Many people shy away from doing the maths, but a very little arithmetic goes a long way – honestly!! It’s well worth taking the trouble to understand the effect that resolution has on file size. The tutorial contains the absolute minimum of arithmetic you need to get the best out of your scanner and printer. Scanning from a print
Why scan from a print? The disadvantage is that some of the information in the original negative or slide has already been lost at the printing process. But sometimes the negative or slide is not available – such as when you want to carry out restoration work on an old photograph – in this case scanning from a print is the only option.
A flatbed scanner typically has an advertised resolution of “600 x 1200” or “1200 x 2400” or “2400 x4800” pixels per inch. In each case use the lower of the two figures when selecting the scanning resolution in the TWAIN dialogue box. The lower figure is the “optical resolution” of your scanner. (The scanner specification will probably quote up to something like 9600 ppi or more interpolated resolution.
Interpolation is a mathematical process where the extra pixels are estimated from the values of surrounding pixels. This has the effect of slightly degrading the image and does not give any real improvement. If you do have to interpolate, use Photoshop, which will probably make a better job of it.)
Prints that are kept in archival boxes, in the dark, in low humidity and cool temperatures will last the longest, but let’s face it, we want to enjoy looking at our prints, so many of us will wish to frame and hang them.
If a few simple precautions are observed, inkjet (giclée) prints can last for many years. By understanding some of the processes which can damage our prints, we can take the necessary measures to avoid them as far as possible.
A summary of some of the things that affect print longevity:
- Contact with chemical vapours or materials – this includes airborne contaminants, such as spray furniture polish and cigarette smoke and also materials in direct contact with the print such as mounting glues, mounting card and contamination from fingerprints. It is always preferable to use museum quality mounting card wherever possible. At the very least, make sure that the mounting board you are buying is pH balanced; prints suspended in window mounts by tape hinges along the top edge should last longer than prints that are glued down;
- Temperature and moisture. High temperatures will reduce print life. Avoid hanging pictures in the bathroom or kitchen unless they are well protected from moisture in the air;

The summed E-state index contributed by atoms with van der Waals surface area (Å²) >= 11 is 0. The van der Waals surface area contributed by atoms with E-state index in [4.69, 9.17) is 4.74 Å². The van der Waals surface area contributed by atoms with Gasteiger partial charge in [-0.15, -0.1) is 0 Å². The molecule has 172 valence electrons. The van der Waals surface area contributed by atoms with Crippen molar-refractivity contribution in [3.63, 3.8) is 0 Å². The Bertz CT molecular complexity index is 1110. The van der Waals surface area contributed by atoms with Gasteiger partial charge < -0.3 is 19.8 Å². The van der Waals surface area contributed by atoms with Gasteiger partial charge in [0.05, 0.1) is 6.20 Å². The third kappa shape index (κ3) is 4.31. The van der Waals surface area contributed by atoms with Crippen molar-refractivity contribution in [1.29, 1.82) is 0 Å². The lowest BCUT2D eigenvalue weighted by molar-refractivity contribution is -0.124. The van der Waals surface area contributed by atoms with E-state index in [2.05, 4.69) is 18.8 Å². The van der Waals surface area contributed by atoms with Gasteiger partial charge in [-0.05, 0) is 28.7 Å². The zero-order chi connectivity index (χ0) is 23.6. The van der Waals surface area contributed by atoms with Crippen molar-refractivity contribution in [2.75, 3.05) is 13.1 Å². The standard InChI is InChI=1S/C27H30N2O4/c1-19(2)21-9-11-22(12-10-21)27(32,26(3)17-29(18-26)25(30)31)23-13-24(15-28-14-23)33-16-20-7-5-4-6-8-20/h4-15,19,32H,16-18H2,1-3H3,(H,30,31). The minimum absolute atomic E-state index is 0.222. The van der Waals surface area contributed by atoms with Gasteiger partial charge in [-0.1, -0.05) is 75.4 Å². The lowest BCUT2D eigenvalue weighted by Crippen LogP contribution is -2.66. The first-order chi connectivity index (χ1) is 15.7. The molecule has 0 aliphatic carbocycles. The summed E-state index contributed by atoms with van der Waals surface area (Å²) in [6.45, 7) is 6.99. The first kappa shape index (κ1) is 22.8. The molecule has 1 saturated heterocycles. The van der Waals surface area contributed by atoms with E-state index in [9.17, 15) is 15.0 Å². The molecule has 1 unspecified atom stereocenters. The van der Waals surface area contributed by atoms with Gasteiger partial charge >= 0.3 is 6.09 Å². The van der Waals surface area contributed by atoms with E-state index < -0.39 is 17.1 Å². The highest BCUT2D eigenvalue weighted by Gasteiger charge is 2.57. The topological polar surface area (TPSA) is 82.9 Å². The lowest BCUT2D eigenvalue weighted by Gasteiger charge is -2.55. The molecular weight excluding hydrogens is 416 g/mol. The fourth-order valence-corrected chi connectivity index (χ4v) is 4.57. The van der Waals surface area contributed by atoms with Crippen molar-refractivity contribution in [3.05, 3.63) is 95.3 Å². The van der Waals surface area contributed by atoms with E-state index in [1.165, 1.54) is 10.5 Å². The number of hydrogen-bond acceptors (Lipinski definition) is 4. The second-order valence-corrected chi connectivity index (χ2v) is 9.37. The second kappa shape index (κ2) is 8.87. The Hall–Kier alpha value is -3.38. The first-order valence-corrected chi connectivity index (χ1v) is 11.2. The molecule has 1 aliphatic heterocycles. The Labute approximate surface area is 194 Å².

- Light (more is bad, direct sunlight that also heats the image is worse). UV light is worst of all, and so special UV-filtering glass may be used in your picture frame (at an increased cost, of course). Always hang framed prints out of direct sunlight;
- Ozone in the air;
- The use of four or six colour inksets – six-colour inksets contain light magenta and light cyan inks; some manufacturers’ light cyan and light magenta inks have been shown to fade faster than the other colours;
- Dyes or pigments. The keeping qualities of pigment inks are many times greater than dye inks;
- The mixing of different inks on the paper, potentially resulting in interaction between them e.g. using a different manufacture of black and colour ink cartridges (more typically associated with dye inks, as pigments tend towards being inert anyhow);
- Mould – there is an increased risk in more humid and warm conditions;
- Paper finish – photographs on gloss finish papers do not last as long as prints on matte papers in general. There are a few papers, such as Epson “Colorlife” paper, which has a semi-gloss finish and which has relatively good keeping qualities under glass. I have found that some of the textured matte finished art papers are lasting very well indeed under display conditions;
- Inks on an inappropriate paper type; the ink manufacturers own paper products will generally give longer lasting results than compatible papers – certainly the longevity figures quoted by ink manufacturers relate to their own papers
Here we have a collection of 10 photographers that will scale to great heights to capture that perfect images – some quite literally. See the last one, you will see what I mean. Sometimes the difference from a good image and a great image is what the photographer themselves is willing to do.
Check these images out, you will see what we mean.
For me the kid taking a picture of the mountain biker is my favourite. He is prepared to get up real close and take the consequences!
Would you do the same?
Add some pictures in the comments of you going the extra mile for that perfect shot!
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